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Akin defies Romney and GOP leaders to stay in race

By David A. Lieb

Associated Press

LAST UPDATED: 08:25 p.m. HST, Aug 21, 2012

JEFFERSON CITY, Mo. » Rep. Todd Akin defied the nation's top Republicans today to forge ahead with his besieged Senate campaign, declaring that GOP leaders were overreacting by abandoning him because of comments that women's bodies can prevent pregnancies in cases of "legitimate rape."

Akin pledged to carry on with his quest to unseat Democrat Claire McCaskill. But his bid faced tall obstacles: a lack of money, a lack of party support and no assurance that his apologies would be enough to heal a self-inflicted political wound.

"I misspoke one word in one sentence on one day, and all of a sudden, overnight, everybody decides, 'Well, Akin can't possibly win,'" he said on a national radio show hosted by former Republican presidential candidate Mike Huckabee. "Well, I don't agree with that."

Akin predicted he would bounce back from the political crisis threatening his campaign and capture a seat that is pivotal to Republican hopes of regaining control of the Senate.

"I'm in this race for the long haul, and we're going to win it," he told radio host Dana Loesch in St. Louis.

If he stays on the ballot, Akin will have to rebuild without any money from the national party and with new misgivings among rank-and-file Republican voters who just two weeks ago propelled him to a comfortable victory in a hotly contested three-way primary.

At several points during the interview with Huckabee, Akin focused on the idea he had misplaced a single word during a Sunday interview with St. Louis television station KTVI. But Akin has been roundly criticized both for using the phrase "legitimate rape" and saying a woman's body has the ability to prevent conception after such an attack.

Hours earlier, Akin posted an online video in which he apologized again for his remarks. Campaign spokesman Ryan Hite said the apology was intended to cover both the reference to "legitimate rape" and Akin's assertion that rape victims have a natural defense against pregnancy.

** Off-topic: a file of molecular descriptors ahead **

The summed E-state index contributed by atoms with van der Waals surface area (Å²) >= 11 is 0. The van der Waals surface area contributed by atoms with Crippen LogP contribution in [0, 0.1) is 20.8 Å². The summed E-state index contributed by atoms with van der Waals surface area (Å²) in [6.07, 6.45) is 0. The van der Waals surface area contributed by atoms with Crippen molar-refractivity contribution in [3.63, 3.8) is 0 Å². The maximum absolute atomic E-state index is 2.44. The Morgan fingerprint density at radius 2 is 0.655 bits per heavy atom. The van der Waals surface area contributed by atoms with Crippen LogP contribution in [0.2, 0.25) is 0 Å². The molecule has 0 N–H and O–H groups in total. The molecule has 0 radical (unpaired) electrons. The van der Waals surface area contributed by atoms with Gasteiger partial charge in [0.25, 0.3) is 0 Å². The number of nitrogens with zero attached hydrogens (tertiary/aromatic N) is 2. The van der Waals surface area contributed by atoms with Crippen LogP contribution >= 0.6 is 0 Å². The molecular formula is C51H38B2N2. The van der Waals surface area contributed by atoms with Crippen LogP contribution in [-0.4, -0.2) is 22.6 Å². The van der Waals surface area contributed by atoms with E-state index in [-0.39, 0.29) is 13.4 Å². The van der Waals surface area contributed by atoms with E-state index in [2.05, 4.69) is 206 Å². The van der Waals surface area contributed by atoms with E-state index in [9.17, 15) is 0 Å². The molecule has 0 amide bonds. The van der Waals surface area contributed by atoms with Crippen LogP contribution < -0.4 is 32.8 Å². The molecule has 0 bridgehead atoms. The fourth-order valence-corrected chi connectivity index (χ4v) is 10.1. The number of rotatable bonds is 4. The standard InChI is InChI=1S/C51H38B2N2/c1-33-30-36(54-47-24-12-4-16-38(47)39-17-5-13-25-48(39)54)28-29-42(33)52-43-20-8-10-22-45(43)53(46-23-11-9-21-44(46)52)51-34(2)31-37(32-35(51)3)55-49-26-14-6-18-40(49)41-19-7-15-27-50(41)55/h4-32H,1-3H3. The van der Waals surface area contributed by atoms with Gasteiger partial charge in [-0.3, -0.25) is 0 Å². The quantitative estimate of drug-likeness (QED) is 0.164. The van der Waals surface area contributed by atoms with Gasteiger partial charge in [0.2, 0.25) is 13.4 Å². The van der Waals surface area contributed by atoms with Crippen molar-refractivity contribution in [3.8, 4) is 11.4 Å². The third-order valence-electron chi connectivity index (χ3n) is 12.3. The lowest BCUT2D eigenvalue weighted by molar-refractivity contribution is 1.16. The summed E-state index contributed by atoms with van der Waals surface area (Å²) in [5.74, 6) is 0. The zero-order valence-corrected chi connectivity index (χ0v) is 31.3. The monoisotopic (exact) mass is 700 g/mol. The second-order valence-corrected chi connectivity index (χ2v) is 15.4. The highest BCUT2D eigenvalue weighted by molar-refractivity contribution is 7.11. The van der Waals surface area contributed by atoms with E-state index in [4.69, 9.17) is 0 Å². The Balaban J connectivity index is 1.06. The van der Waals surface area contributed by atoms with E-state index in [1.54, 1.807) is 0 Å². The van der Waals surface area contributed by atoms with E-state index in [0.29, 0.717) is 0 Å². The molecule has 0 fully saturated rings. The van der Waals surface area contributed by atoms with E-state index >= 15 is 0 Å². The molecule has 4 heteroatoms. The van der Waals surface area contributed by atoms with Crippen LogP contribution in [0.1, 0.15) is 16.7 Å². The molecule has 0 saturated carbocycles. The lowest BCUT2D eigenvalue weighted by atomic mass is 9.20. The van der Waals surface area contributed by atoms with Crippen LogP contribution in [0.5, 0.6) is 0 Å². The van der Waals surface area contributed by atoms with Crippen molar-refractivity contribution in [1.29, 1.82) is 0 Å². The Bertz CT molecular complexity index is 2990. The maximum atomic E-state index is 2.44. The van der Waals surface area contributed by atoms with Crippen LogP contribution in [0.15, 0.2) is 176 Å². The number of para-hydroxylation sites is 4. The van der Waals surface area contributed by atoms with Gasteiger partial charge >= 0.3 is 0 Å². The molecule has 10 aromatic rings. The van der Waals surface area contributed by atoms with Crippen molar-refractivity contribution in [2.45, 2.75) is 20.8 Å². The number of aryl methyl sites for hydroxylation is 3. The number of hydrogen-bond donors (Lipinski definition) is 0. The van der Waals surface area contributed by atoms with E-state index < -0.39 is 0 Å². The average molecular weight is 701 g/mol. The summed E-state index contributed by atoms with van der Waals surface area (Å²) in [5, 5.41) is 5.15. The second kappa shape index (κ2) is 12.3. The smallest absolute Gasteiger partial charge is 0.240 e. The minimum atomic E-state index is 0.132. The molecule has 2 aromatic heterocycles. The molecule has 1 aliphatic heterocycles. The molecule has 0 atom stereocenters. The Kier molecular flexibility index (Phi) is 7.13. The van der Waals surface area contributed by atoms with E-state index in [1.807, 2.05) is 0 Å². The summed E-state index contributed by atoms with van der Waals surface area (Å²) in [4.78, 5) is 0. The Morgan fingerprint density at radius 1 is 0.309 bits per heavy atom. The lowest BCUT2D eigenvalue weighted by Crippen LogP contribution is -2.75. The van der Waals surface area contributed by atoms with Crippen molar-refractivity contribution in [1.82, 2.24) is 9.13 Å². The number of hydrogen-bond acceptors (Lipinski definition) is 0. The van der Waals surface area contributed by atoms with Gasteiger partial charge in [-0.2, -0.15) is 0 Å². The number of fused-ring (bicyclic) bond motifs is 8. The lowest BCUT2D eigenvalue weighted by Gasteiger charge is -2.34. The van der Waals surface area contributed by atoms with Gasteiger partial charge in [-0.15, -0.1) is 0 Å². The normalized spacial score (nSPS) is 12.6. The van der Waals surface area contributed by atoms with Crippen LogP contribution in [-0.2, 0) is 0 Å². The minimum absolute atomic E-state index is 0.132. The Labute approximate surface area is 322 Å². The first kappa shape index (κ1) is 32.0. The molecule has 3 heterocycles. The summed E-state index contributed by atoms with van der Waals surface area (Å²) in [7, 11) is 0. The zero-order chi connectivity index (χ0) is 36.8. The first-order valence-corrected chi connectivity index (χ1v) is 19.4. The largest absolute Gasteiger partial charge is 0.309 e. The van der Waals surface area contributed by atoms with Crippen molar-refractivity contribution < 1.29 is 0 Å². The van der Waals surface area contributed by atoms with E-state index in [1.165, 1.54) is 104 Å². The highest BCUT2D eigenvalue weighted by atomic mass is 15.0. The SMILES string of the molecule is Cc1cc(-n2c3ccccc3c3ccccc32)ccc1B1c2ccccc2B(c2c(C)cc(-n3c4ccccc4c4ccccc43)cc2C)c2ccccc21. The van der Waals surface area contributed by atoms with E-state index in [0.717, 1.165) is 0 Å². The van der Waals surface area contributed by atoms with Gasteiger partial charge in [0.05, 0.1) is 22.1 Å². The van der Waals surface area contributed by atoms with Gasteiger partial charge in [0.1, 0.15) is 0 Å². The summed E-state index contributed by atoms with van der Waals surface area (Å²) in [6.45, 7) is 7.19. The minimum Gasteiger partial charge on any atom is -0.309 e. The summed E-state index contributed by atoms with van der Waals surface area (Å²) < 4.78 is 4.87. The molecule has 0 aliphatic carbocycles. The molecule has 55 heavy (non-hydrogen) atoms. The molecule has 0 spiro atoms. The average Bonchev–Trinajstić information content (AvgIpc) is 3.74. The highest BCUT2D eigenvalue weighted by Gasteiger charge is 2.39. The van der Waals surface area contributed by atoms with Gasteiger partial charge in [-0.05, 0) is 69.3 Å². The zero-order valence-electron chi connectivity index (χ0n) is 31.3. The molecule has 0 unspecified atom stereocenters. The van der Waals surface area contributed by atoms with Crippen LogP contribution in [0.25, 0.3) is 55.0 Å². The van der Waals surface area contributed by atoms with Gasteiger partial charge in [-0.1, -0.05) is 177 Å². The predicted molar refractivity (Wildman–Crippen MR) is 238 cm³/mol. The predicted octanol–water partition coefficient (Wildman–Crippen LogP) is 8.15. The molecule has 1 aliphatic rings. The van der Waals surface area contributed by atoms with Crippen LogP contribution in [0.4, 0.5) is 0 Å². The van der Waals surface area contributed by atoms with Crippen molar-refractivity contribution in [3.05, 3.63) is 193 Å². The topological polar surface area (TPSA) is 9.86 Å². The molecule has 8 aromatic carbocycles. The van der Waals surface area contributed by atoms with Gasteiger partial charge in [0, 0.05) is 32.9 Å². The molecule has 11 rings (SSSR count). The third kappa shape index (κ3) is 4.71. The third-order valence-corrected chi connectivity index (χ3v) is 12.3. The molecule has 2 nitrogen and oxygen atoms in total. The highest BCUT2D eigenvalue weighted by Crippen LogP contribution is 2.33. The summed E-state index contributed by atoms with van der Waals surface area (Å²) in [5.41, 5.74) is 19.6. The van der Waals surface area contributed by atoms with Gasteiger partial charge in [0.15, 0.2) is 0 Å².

In a potential sign of his strategy, Akin appealed to Christian evangelicals, anti-abortion activists and anti-establishment Republicans. He said he remains the best messenger to highlight respect for life and liberty that he contends are crumbling under the big-government policies of President Barack Obama.

As a key deadline to withdraw from the ballot loomed, Republican leaders intensified their pressure on Akin to exit.

Sen. Roy Blunt issued a joint statement Tuesday with all four of Missouri's living former Republican senators — John Ashcroft, Kit Bond, Jim Talent and John Danforth — saying "it serves the national interest" for Akin to step aside.

Pointing to the group, Republican presidential candidate Mitt Romney said the congressman should "accept their counsel."

A Romney aide said the candidate had been inclined to let Akin make the decision on his own. But after the Missouri lawmakers called for Akin to go, Romney wanted to make his position clear, said the aide, who requested anonymity because the aide was not authorized to publicly discuss Romney's thinking.

The deadline passed without any paperwork from the increasingly isolated Akin.

He provoked a political uproar when he was asked in the KTVI interview whether his general opposition to abortion extends to women who have been raped.

"It seems to me, first of all, from what I understand from doctors, that's really rare. If it's a legitimate rape, the female body has ways to try to shut that whole thing down," Akin said.

In the apology video posted today on YouTube, Akin acknowledged that rape can lead to pregnancy, adding: "The mistake I made was in the words I said, not in the heart I hold. I ask for your forgiveness."

The video will be running as a 30-second ad on TV stations statewide for several days, Hite said.

But it's not clear if Akin's campaign will have the financial support to wage a prolonged advertising battle against McCaskill in the expensive St. Louis and Kansas City markets and the Republican-rich area of southwest Missouri.

The campaign arm of the Senate Republicans has already withdrawn $5 million in advertising planned for the Missouri race. The Karl Rove-backed Crossroads organization pulled its ads, too.

Crossroads President and CEO Steven Law suggested Tuesday that Akin was potentially helping Democrats retain their Senate majority by remaining in the race.